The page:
It is reported that the Punjab provincial government has very soft attitude towards the extremist religious elements including banned sectarian groups and allow them to conduct their activities freely in the province. Please see the links;
Such cases of blatant violations of human rights, mass terror, stark discrimination, religious vendetta and abominable social harm are a challenge to the World Community to be addressed resolutely and with determination.
The government of Pakistan must not allow the extremist religious groups and parties to persecute the minority groups and run their own parallel government by denying the students from the Ahmaddiya community their right to education. The rusticated students should be readmitted in their educational institutions. The government’s policy of appeasement of religious extremist groups is undermining the rule of law which has gone under the hands of religious gangs and sectarian bigots.
The Government of Pakistan must do more to honour its commitments to the international charters. Declarations and technical assistance must be provided to ensure that every citizen of Pakistan has the fundamental right to education without any discrimination on account of faith, religion or belief. The Harare Commonwealth Declaration of 1991 made it obligatory for every Member State to provide special facilities for the education and equal rights of women and ensure all women are treated equally without any prejudice or discrimination. Article 26 of the UDHR (Universal Declaration of Human Rights 1948) clearly emphasises that everyone has the right to education and it will be equally accessible to all on the basis of merit, which unfortunately is not the case for Ahmadis in Pakistan.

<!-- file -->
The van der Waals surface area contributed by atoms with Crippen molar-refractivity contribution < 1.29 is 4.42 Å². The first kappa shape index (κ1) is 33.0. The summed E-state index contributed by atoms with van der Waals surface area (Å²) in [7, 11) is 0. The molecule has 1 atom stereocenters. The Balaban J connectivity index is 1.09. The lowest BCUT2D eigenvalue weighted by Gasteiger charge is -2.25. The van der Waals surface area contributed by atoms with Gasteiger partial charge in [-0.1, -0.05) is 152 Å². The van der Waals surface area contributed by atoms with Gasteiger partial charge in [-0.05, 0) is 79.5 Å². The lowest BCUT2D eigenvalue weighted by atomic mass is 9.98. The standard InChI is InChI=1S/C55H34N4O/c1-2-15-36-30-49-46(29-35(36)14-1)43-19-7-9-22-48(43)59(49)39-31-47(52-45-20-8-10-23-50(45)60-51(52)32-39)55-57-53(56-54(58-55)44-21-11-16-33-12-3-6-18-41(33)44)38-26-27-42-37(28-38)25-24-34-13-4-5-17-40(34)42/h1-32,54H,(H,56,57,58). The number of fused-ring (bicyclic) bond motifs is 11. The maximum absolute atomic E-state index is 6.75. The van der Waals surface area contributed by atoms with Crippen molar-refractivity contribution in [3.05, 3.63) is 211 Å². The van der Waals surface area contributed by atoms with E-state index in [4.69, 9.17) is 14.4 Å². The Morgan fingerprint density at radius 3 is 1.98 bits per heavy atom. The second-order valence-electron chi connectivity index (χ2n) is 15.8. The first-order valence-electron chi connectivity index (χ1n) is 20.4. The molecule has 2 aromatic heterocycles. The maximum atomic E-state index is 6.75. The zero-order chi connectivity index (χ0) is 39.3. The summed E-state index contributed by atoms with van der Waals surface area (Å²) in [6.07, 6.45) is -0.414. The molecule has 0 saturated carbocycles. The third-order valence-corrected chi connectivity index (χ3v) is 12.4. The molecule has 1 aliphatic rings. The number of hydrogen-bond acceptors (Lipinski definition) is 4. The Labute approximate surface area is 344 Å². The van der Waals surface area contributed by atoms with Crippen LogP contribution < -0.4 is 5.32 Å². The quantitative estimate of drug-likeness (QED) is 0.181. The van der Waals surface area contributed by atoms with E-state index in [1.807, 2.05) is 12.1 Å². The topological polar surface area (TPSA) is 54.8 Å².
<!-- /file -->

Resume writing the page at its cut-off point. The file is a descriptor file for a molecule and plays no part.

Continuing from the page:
Pakistan is a signatory to UDHR. It is also a signatory to the Harare Declaration and various bilateral agreements to qualify for assistance for the provision of education.
The denial of education to Ahmadi Muslim women and men in Pakistan is a deplorable act which needs to be denounced. International organizations, donors and others who fund the provision and development of education, particularly professional and technical education must ensure that Pakistan faithfully adheres to the word and spirit of the charters and agreements it has signed and create an environment which complies with Article 26:2 of the UDHR which states;
‘Education shall be directed to the full development of the human personality and to the strengthening of respect for human rights and fundamental freedoms. It shall promote understanding, tolerance and friendship among all nations, racial or religious groups’.
We solicit the World community to continue its pressure upon the Government of Pakistan to restore the rights and freedoms of Ahmadi Muslims including civil rights and their right to education and intellectual and professional development.